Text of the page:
administered with the intent to restore, correct, or alter physiological functions through pharmacological, immunological, or metabolic means, or for medical diagnosis. For instance, while shampoo is deemed a cosmetic product due to its hair-cleansing function, an anti-dandruff treatment qualifies as a drug, as it targets dandruff through pharmacological action. Consequently, an antidandruff shampoo falls under both cosmetic and drug categories.
However, there are many other so-called cosmetic products which fall under the medicinal directives (Figure 2 ). These include cellulite, wrinkles, skin lightening, hair growth/reduction, etc.
In Japan, according to James Seguerra’s presentation, cosmetics and medical devices can potentially fall under an additional category of legislation known as the Quasi drug legislation. This designation applies to products designed for specific purposes such as skin lightening and anti-aging treatments. He also highlighted that while quasi-drugs can have a beneficial impact on the cosmetic category, navigating the regulatory landscape is complicated due to restrictions on claim wording. Unlike in the medical realm, cosmetics cannot make hard claims, posing a significant challenge for product marketing and consumer communication within this sector.

Natural Products

In his presentation, Mark Smith explained that with the ever-increasing popularity of cosmetic products composed of natural ingredients and a growing number of them making claims without
clear evidence or using non-compliant sustainability claims, compliant innovation becomes challenging. Moreover, natural products like Aromatherapy/Essential oils are considered borderline within the definition of legislation. Pure essential oils may be classified as cosmetics if they meet the definition of a cosmetic product and do not fall under the definition of medicinal products.
Sustainability, the use of natural ingredients, and reducing environmental impact are all increasingly important, but legal compliance in the market where you place the product is essential.
The role of ECOCERT was presented by Pauline Rafaitin.
Thanks to apps and social media, consumers are able to get more information on cosmetic products and brand commitment, but they are still vulnerable to misleading claims in a highly competitive market. That’s why, regulators are strengthening their constrains on brands and manufacturers to avoid greenwashing. She explained that as a certification body, ECOCERT plays his role of trust maker thanks to its independent third-party guarantee. For more than 20 years, ECOCERT has been interacting with the cosmetic supply chain to build strong and reliable certification standards, and Pauline presented this fact in the context of Greenwashing,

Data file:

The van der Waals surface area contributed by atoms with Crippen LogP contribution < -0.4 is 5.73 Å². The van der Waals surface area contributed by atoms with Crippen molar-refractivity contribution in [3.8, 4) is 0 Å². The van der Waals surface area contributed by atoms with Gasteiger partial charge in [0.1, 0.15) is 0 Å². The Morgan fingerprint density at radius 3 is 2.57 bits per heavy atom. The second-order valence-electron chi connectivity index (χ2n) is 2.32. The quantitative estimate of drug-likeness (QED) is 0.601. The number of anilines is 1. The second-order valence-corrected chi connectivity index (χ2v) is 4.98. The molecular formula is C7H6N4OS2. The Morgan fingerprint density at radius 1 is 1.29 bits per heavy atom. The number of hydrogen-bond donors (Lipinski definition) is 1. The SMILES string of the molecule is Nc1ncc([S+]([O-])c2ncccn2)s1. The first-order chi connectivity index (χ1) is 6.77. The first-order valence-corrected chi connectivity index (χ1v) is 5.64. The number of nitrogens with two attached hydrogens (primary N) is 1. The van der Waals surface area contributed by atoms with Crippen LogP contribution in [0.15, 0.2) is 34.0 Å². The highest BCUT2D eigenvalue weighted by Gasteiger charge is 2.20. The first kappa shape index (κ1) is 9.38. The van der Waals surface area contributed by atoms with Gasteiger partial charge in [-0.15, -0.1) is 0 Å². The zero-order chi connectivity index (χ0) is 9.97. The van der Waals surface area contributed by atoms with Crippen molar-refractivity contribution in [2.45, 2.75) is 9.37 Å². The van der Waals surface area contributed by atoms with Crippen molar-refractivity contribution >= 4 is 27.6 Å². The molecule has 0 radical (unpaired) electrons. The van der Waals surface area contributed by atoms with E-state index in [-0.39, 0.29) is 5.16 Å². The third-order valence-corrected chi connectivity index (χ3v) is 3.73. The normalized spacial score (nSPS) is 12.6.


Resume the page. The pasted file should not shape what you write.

certification development and assessments, and building trust between the supply chain, brand and consumer.
Natural products commercial presentations were also given by the programmes sponsors SAFIC-ALCAN and Givaudan highlighting green chemistry for ceramides (Ecoceramides), and active ingredients from algae and micro-algae respectively.

Medical Devices

As per European Union Regulation (EU) 2017/745, a medical device encompasses instruments, apparatus, software, implants, reagents, materials, or other articles, whether used singly or in combination.
Essentially, a medical device is intended for human use in addressing diseases, injuries, disabilities, anatomical structures or functions, physiological or pathological processes, as well as other specialized medical conditions.
Moreover, this regulation covers certain products with aesthetic purposes, including equipment emitting high-intensity electromagnetic radiation, i.e., lasers and intense pulsed light devices
used for skin resurfacing, tattoo removal, hair removal, or other skin treatments. Additionally, this regulation encompasses specific products intended for aesthetic purposes. These include tinted